Voice acting is amazing, as with all the entries in the COD canon. You'll find that popular names, such as William Fichner, Timothy Olyphant and Idris Elba, have all lent their voices to enhance the game's characters' personalities, as American Operatives Sandman, Grinch and Truck, respectively. Naturally, Billy Murray's Capt. Price still commands a lot of respect. Soap McTavish also returns, his Irish accent still as unusual as ever, yet very spot-on. Its voice acting that heightens the drama in these types of games, and you'll find every bit of it very entertaining. Makarov has a longer screen-time in this game, so prepare to be impressed by this villain's voice and look.
The soundtrack is composed by Bryan Tyler, and his work here is amazing. You'll discover that they had a really smashing time in the music department, because the game's music really does more than become a slight wind in the atmosphere. As with every COD game, the music here demands respect, and Brian Tyler deserves praise for his work.
The most important aspect of any game is how it'll play. COD has always proved that it delivers quality in its presentation, especially its game-play. MW3 still lives up to that reputation, and it doesn't fail. It still delivers. Shooting a gun feels like Christmas, whether you're slugging an enemy from the hip or through your sights. The feel of every weapon is markedly better, too. From pistols, to heavy machine guns, to suppressed guns, to snipers, they all feel so 'advanced', in a way. It really feels like you really notice the best tweaks in the way the guns shoot.
More like Black Ops, MW3's weapon system is differentiated by the type of aiming sights present in any gun, or the various special attachments on them (e.g. grenade launchers, suppressors). But the world in MW3 really has an abundance of AK47s. They're everywhere!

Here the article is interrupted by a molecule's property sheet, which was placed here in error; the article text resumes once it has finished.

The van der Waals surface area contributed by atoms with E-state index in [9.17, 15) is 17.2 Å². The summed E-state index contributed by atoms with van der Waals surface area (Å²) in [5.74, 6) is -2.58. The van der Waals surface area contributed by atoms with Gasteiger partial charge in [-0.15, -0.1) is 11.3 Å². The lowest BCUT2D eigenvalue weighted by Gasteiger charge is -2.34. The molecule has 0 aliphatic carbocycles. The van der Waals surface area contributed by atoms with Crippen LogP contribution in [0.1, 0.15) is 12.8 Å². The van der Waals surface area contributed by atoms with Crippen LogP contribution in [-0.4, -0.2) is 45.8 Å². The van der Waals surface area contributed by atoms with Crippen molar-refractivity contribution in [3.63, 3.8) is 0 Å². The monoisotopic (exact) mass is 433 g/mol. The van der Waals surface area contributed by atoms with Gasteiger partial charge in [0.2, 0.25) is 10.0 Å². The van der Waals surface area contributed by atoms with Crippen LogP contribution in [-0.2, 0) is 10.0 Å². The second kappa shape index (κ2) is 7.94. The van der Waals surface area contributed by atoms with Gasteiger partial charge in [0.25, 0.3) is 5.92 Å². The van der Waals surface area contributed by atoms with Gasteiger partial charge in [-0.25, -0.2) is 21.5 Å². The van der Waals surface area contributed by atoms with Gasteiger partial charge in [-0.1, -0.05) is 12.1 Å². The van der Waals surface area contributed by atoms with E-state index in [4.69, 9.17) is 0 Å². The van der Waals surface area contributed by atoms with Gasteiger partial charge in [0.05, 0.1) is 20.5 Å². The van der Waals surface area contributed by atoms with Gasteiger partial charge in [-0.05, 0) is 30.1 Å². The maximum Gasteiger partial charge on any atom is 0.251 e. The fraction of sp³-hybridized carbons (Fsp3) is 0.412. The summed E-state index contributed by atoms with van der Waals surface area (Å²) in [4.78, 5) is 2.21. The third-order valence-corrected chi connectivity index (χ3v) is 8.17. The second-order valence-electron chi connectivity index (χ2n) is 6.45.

Within 5-6 hours, you'll be able to finish the single player mode, depending on the difficulty and whether you'd want to stick around to find some hidden intel or not. After that, you're presented with the Special Ops mode. More missions that feature leaderboards. That's how a lot of people spend many hours getting addicted to COD. And to top it all off, you also get to experience MW3's multiplayer, which is a blast, by the way. Aside from the standard fare COD game modes, you also get new ones, such as the one that's the same as Gear's of War 2's Horde Mode. Multiplayer is still effective in pulling you in. It's not really innovative, but it refines the COD formula really well. It doesn't blend the familiar with something new. MW3 blends the familiar with a shoe-shine polish of itself. Change still isn't a must for this gaming giant. That is, not as of the moment.
With a blast of a story, pure sweet quality, and incredible game play, COD: MW3 lunges at you with a bravado that will never cease to give in. Graphically, it's still the same, but it's still a memorable experience that is worth having. If change is necessary for the franchise, the developers just gave one final hurrah before turning the cogs again to make a whopper of a next-gen COD game.